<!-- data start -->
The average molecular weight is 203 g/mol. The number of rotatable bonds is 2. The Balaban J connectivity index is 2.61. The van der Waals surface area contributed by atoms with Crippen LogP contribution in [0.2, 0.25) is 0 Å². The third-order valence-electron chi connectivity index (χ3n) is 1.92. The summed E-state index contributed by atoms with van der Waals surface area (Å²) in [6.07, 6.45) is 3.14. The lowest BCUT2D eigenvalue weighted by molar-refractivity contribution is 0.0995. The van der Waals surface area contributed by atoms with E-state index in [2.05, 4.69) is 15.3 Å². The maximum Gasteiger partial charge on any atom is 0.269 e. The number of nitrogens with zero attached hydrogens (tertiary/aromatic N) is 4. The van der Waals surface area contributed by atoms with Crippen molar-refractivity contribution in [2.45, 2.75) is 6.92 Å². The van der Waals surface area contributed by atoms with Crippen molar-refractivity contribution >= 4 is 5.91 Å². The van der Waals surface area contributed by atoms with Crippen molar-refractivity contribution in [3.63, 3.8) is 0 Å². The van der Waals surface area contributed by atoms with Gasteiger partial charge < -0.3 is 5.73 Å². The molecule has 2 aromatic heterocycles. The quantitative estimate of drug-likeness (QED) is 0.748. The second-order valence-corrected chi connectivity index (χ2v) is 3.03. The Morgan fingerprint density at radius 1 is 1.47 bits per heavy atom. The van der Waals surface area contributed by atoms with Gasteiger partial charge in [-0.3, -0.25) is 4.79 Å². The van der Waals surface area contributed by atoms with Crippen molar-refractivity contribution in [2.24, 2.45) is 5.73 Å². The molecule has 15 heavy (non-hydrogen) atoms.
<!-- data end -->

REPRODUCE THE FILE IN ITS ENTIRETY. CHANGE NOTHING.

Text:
The average molecular weight is 203 g/mol. The number of rotatable bonds is 2. The Balaban J connectivity index is 2.61. The van der Waals surface area contributed by atoms with Crippen LogP contribution in [0.2, 0.25) is 0 Å². The third-order valence-electron chi connectivity index (χ3n) is 1.92. The summed E-state index contributed by atoms with van der Waals surface area (Å²) in [6.07, 6.45) is 3.14. The lowest BCUT2D eigenvalue weighted by molar-refractivity contribution is 0.0995. The van der Waals surface area contributed by atoms with E-state index in [2.05, 4.69) is 15.3 Å². The maximum Gasteiger partial charge on any atom is 0.269 e. The number of nitrogens with zero attached hydrogens (tertiary/aromatic N) is 4. The van der Waals surface area contributed by atoms with Crippen molar-refractivity contribution in [2.45, 2.75) is 6.92 Å². The van der Waals surface area contributed by atoms with Crippen molar-refractivity contribution >= 4 is 5.91 Å². The van der Waals surface area contributed by atoms with Crippen molar-refractivity contribution in [3.63, 3.8) is 0 Å². The van der Waals surface area contributed by atoms with Gasteiger partial charge < -0.3 is 5.73 Å². The molecule has 2 aromatic heterocycles. The quantitative estimate of drug-likeness (QED) is 0.748. The second-order valence-corrected chi connectivity index (χ2v) is 3.03. The Morgan fingerprint density at radius 1 is 1.47 bits per heavy atom. The van der Waals surface area contributed by atoms with Gasteiger partial charge in [-0.3, -0.25) is 4.79 Å². The van der Waals surface area contributed by atoms with Crippen molar-refractivity contribution in [2.24, 2.45) is 5.73 Å². The molecule has 15 heavy (non-hydrogen) atoms.